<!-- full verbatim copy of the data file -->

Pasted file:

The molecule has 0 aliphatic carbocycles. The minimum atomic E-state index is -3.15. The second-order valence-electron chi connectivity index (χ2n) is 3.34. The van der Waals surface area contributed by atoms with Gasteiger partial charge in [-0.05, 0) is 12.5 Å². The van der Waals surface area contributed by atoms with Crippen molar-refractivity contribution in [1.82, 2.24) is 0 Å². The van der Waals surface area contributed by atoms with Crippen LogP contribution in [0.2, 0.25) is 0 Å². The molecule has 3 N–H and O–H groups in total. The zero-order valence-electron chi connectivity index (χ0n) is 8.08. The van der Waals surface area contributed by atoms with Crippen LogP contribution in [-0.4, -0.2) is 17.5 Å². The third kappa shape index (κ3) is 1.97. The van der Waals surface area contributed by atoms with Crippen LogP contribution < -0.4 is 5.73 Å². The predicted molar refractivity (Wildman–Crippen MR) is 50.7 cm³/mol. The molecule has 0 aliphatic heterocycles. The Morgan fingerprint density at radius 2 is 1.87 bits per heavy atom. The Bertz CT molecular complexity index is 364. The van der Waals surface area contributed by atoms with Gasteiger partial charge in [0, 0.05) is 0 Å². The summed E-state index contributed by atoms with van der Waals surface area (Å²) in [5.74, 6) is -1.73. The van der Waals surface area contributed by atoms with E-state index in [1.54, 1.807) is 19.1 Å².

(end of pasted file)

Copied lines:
The molecule has 0 aliphatic carbocycles. The minimum atomic E-state index is -3.15. The second-order valence-electron chi connectivity index (χ2n) is 3.34. The van der Waals surface area contributed by atoms with Gasteiger partial charge in [-0.05, 0) is 12.5 Å². The van der Waals surface area contributed by atoms with Crippen molar-refractivity contribution in [1.82, 2.24) is 0 Å². The van der Waals surface area contributed by atoms with Crippen LogP contribution in [0.2, 0.25) is 0 Å². The molecule has 3 N–H and O–H groups in total. The zero-order valence-electron chi connectivity index (χ0n) is 8.08. The van der Waals surface area contributed by atoms with Crippen LogP contribution in [-0.4, -0.2) is 17.5 Å². The third kappa shape index (κ3) is 1.97. The van der Waals surface area contributed by atoms with Crippen LogP contribution < -0.4 is 5.73 Å². The predicted molar refractivity (Wildman–Crippen MR) is 50.7 cm³/mol. The molecule has 0 aliphatic heterocycles. The Morgan fingerprint density at radius 2 is 1.87 bits per heavy atom. The Bertz CT molecular complexity index is 364. The van der Waals surface area contributed by atoms with Gasteiger partial charge in [0, 0.05) is 0 Å². The summed E-state index contributed by atoms with van der Waals surface area (Å²) in [5.74, 6) is -1.73. The van der Waals surface area contributed by atoms with E-state index in [1.54, 1.807) is 19.1 Å².